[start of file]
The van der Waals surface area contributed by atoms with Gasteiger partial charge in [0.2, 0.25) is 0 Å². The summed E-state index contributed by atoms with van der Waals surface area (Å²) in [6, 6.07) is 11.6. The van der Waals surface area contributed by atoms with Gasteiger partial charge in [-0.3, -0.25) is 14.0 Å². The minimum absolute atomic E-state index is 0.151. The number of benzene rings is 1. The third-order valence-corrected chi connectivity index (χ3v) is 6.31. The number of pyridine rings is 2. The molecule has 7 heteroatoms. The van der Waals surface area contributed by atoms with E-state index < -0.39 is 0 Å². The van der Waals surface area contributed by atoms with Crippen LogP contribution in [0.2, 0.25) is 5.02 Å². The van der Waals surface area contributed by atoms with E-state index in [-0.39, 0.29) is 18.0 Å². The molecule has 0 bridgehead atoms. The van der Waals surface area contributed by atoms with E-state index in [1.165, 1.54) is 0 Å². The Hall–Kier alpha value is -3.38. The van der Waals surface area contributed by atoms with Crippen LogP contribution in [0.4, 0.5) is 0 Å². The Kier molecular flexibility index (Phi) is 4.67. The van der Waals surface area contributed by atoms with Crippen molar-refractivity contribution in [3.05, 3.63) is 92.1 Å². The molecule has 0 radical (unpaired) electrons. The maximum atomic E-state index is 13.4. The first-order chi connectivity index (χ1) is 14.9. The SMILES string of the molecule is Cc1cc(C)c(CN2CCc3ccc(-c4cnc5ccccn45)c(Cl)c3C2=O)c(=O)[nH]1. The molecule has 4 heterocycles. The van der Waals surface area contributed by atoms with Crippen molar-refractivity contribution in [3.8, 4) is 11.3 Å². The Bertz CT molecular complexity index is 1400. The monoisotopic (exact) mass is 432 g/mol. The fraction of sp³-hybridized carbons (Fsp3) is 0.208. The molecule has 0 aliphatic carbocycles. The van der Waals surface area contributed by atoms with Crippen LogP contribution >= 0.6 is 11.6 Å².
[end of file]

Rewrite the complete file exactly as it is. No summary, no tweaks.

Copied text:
The van der Waals surface area contributed by atoms with Gasteiger partial charge in [0.2, 0.25) is 0 Å². The summed E-state index contributed by atoms with van der Waals surface area (Å²) in [6, 6.07) is 11.6. The van der Waals surface area contributed by atoms with Gasteiger partial charge in [-0.3, -0.25) is 14.0 Å². The minimum absolute atomic E-state index is 0.151. The number of benzene rings is 1. The third-order valence-corrected chi connectivity index (χ3v) is 6.31. The number of pyridine rings is 2. The molecule has 7 heteroatoms. The van der Waals surface area contributed by atoms with E-state index < -0.39 is 0 Å². The van der Waals surface area contributed by atoms with Crippen LogP contribution in [0.2, 0.25) is 5.02 Å². The van der Waals surface area contributed by atoms with E-state index in [-0.39, 0.29) is 18.0 Å². The molecule has 0 bridgehead atoms. The van der Waals surface area contributed by atoms with E-state index in [1.165, 1.54) is 0 Å². The Hall–Kier alpha value is -3.38. The van der Waals surface area contributed by atoms with Crippen LogP contribution in [0.4, 0.5) is 0 Å². The Kier molecular flexibility index (Phi) is 4.67. The van der Waals surface area contributed by atoms with Crippen molar-refractivity contribution in [3.05, 3.63) is 92.1 Å². The molecule has 0 radical (unpaired) electrons. The maximum atomic E-state index is 13.4. The first-order chi connectivity index (χ1) is 14.9. The SMILES string of the molecule is Cc1cc(C)c(CN2CCc3ccc(-c4cnc5ccccn45)c(Cl)c3C2=O)c(=O)[nH]1. The molecule has 4 heterocycles. The van der Waals surface area contributed by atoms with Crippen molar-refractivity contribution in [3.8, 4) is 11.3 Å². The Bertz CT molecular complexity index is 1400. The monoisotopic (exact) mass is 432 g/mol. The fraction of sp³-hybridized carbons (Fsp3) is 0.208. The molecule has 0 aliphatic carbocycles. The van der Waals surface area contributed by atoms with Crippen LogP contribution >= 0.6 is 11.6 Å².